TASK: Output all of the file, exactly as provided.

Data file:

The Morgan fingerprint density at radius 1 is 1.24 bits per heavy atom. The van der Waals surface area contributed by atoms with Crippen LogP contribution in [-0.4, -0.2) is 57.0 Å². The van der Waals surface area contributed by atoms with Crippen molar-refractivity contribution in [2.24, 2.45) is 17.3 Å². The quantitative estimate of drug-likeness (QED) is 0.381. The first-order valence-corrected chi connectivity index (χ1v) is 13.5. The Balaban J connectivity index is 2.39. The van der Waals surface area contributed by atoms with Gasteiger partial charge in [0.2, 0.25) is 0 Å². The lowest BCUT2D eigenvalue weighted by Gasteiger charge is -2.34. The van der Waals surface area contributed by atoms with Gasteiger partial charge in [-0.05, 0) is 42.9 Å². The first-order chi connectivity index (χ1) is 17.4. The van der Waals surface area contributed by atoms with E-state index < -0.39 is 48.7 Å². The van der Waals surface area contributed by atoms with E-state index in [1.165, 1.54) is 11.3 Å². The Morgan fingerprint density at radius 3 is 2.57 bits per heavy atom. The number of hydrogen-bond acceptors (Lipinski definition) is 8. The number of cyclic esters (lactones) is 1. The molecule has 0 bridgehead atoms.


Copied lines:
The Morgan fingerprint density at radius 1 is 1.24 bits per heavy atom. The van der Waals surface area contributed by atoms with Crippen LogP contribution in [-0.4, -0.2) is 57.0 Å². The van der Waals surface area contributed by atoms with Crippen molar-refractivity contribution in [2.24, 2.45) is 17.3 Å². The quantitative estimate of drug-likeness (QED) is 0.381. The first-order valence-corrected chi connectivity index (χ1v) is 13.5. The Balaban J connectivity index is 2.39. The van der Waals surface area contributed by atoms with Gasteiger partial charge in [0.2, 0.25) is 0 Å². The lowest BCUT2D eigenvalue weighted by Gasteiger charge is -2.34. The van der Waals surface area contributed by atoms with Gasteiger partial charge in [-0.05, 0) is 42.9 Å². The first-order chi connectivity index (χ1) is 17.4. The van der Waals surface area contributed by atoms with E-state index < -0.39 is 48.7 Å². The van der Waals surface area contributed by atoms with E-state index in [1.165, 1.54) is 11.3 Å². The Morgan fingerprint density at radius 3 is 2.57 bits per heavy atom. The number of hydrogen-bond acceptors (Lipinski definition) is 8. The number of cyclic esters (lactones) is 1. The molecule has 0 bridgehead atoms.